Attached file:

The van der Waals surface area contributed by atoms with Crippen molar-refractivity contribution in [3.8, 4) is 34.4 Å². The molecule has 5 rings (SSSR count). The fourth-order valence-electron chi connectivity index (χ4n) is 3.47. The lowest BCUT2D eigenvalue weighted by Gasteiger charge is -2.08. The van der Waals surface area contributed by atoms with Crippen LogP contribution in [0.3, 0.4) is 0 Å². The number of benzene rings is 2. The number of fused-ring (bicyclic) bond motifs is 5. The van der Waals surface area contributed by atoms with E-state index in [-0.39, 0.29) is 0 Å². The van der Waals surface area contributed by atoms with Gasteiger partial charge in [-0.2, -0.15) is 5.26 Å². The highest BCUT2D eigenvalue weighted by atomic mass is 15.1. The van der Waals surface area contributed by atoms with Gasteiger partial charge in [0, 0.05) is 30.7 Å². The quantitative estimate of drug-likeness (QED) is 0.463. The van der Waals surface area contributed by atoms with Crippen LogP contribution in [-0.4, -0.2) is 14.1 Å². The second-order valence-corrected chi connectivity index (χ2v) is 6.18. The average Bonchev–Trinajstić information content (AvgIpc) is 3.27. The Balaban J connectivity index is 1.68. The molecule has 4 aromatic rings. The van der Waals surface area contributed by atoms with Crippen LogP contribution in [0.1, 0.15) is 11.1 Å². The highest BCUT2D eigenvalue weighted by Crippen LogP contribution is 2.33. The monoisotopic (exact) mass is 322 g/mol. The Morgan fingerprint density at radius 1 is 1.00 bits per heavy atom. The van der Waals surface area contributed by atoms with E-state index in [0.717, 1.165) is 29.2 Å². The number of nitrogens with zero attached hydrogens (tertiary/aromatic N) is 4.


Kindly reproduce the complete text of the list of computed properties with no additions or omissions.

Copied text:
The van der Waals surface area contributed by atoms with Crippen molar-refractivity contribution in [3.8, 4) is 34.4 Å². The molecule has 5 rings (SSSR count). The fourth-order valence-electron chi connectivity index (χ4n) is 3.47. The lowest BCUT2D eigenvalue weighted by Gasteiger charge is -2.08. The van der Waals surface area contributed by atoms with Crippen LogP contribution in [0.3, 0.4) is 0 Å². The number of benzene rings is 2. The number of fused-ring (bicyclic) bond motifs is 5. The van der Waals surface area contributed by atoms with E-state index in [-0.39, 0.29) is 0 Å². The van der Waals surface area contributed by atoms with Gasteiger partial charge in [-0.2, -0.15) is 5.26 Å². The highest BCUT2D eigenvalue weighted by atomic mass is 15.1. The van der Waals surface area contributed by atoms with Gasteiger partial charge in [0, 0.05) is 30.7 Å². The quantitative estimate of drug-likeness (QED) is 0.463. The van der Waals surface area contributed by atoms with Crippen LogP contribution in [-0.4, -0.2) is 14.1 Å². The second-order valence-corrected chi connectivity index (χ2v) is 6.18. The average Bonchev–Trinajstić information content (AvgIpc) is 3.27. The Balaban J connectivity index is 1.68. The molecule has 4 aromatic rings. The van der Waals surface area contributed by atoms with Crippen LogP contribution in [0.1, 0.15) is 11.1 Å². The highest BCUT2D eigenvalue weighted by Crippen LogP contribution is 2.33. The monoisotopic (exact) mass is 322 g/mol. The Morgan fingerprint density at radius 1 is 1.00 bits per heavy atom. The van der Waals surface area contributed by atoms with E-state index in [0.717, 1.165) is 29.2 Å². The number of nitrogens with zero attached hydrogens (tertiary/aromatic N) is 4.